Friday, 14 May 2010

'Adorn'd with Cuts': the Illustrated Book in the Eighteenth Century

We held at conference at Chawton House Library today that drew on the growing interest and debate about the use of images to illustrate texts in the flourishing print culture of the eighteenth century. The conference drew together different approaches to book illustration in order to consider the production, purpose and interpretation of images in books of this date. The photograph above shows an exhibition of a number of the Library's most intriguing illustrated texts curated for this event.

The day's speakers included Helen Cole, University of Southampton and Chawton House Library; John Feather, University of Loughborough; Ann Lewis, Birkbeck College, University of London and Brian Alderson, Institute of English Studies. The presentations had one overriding theme in common: questions about how readers used images in their understanding of the texts, and what publishers were trying to communicate with their use of images.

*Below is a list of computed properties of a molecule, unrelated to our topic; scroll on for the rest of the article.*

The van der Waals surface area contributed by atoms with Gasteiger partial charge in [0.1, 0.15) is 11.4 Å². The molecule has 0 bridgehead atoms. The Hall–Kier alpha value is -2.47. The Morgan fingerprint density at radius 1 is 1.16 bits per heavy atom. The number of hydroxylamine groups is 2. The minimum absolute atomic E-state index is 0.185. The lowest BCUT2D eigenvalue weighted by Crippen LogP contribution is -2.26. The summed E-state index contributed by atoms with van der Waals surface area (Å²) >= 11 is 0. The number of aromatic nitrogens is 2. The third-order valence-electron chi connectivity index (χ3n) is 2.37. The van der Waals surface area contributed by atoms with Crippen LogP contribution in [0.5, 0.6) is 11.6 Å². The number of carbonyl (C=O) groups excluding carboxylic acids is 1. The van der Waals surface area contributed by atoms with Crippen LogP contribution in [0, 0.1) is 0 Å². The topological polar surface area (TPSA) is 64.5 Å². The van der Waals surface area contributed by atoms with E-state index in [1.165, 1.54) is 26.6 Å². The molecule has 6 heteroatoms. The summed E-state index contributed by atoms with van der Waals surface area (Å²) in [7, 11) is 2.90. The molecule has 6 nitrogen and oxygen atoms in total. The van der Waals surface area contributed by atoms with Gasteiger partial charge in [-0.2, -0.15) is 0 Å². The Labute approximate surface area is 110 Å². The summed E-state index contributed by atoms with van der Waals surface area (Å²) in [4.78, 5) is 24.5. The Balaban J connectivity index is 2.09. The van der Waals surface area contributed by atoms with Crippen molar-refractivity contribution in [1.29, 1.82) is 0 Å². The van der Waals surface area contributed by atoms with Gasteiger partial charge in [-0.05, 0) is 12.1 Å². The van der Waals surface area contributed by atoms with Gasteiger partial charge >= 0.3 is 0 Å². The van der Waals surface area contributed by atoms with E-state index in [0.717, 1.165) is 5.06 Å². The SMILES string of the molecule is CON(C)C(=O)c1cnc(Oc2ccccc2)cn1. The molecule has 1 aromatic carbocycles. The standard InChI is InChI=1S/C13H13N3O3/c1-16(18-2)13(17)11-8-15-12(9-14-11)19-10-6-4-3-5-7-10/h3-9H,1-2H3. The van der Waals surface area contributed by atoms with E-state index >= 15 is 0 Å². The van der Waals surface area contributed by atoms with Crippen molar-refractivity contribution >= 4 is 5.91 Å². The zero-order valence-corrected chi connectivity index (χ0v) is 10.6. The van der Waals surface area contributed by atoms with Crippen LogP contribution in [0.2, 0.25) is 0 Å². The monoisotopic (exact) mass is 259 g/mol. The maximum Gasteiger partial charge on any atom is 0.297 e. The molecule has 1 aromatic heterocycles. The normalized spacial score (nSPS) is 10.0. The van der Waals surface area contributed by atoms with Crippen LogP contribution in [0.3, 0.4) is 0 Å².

The exhibition displayed books thematically: diagrammatic illustration, fashion and fiction, conduct literature, artists and engravers, portraits and tales of terror. The books displayed included Behn's translation of La Montre, Mirror of the Graces, Halifax's Advice to a Daughter, Blackwell's Herbal, Heywood's Examplary Women and Wilkinson's Lisette of Savoy.